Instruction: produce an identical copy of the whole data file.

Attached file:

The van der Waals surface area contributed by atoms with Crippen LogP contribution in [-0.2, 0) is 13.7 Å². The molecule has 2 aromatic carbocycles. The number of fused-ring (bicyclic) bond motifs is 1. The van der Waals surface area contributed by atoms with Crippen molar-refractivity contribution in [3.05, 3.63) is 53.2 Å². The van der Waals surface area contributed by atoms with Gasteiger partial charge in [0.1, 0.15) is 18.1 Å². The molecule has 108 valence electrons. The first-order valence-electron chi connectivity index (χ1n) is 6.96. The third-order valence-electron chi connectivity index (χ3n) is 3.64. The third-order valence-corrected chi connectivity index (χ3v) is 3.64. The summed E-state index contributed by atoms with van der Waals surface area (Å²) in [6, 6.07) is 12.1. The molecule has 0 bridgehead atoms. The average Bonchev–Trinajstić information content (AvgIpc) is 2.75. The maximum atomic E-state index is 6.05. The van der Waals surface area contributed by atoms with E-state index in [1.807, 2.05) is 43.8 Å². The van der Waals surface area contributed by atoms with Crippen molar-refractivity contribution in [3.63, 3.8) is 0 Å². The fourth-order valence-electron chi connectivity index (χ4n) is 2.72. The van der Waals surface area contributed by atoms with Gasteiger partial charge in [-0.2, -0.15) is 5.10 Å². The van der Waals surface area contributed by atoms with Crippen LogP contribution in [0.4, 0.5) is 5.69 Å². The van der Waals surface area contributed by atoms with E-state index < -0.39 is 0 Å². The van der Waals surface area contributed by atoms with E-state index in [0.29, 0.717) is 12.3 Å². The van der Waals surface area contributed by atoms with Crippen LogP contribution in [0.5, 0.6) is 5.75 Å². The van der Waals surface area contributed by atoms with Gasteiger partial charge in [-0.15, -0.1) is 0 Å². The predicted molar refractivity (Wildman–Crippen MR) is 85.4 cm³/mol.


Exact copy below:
The van der Waals surface area contributed by atoms with Crippen LogP contribution in [-0.2, 0) is 13.7 Å². The molecule has 2 aromatic carbocycles. The number of fused-ring (bicyclic) bond motifs is 1. The van der Waals surface area contributed by atoms with Crippen molar-refractivity contribution in [3.05, 3.63) is 53.2 Å². The van der Waals surface area contributed by atoms with Gasteiger partial charge in [0.1, 0.15) is 18.1 Å². The molecule has 108 valence electrons. The first-order valence-electron chi connectivity index (χ1n) is 6.96. The third-order valence-electron chi connectivity index (χ3n) is 3.64. The third-order valence-corrected chi connectivity index (χ3v) is 3.64. The summed E-state index contributed by atoms with van der Waals surface area (Å²) in [6, 6.07) is 12.1. The molecule has 0 bridgehead atoms. The average Bonchev–Trinajstić information content (AvgIpc) is 2.75. The maximum atomic E-state index is 6.05. The van der Waals surface area contributed by atoms with E-state index in [1.807, 2.05) is 43.8 Å². The van der Waals surface area contributed by atoms with Crippen molar-refractivity contribution in [3.63, 3.8) is 0 Å². The fourth-order valence-electron chi connectivity index (χ4n) is 2.72. The van der Waals surface area contributed by atoms with Gasteiger partial charge in [-0.2, -0.15) is 5.10 Å². The van der Waals surface area contributed by atoms with Crippen LogP contribution in [0.4, 0.5) is 5.69 Å². The van der Waals surface area contributed by atoms with E-state index < -0.39 is 0 Å². The van der Waals surface area contributed by atoms with E-state index in [0.29, 0.717) is 12.3 Å². The van der Waals surface area contributed by atoms with Crippen LogP contribution in [0.5, 0.6) is 5.75 Å². The van der Waals surface area contributed by atoms with Gasteiger partial charge in [-0.15, -0.1) is 0 Å². The predicted molar refractivity (Wildman–Crippen MR) is 85.4 cm³/mol.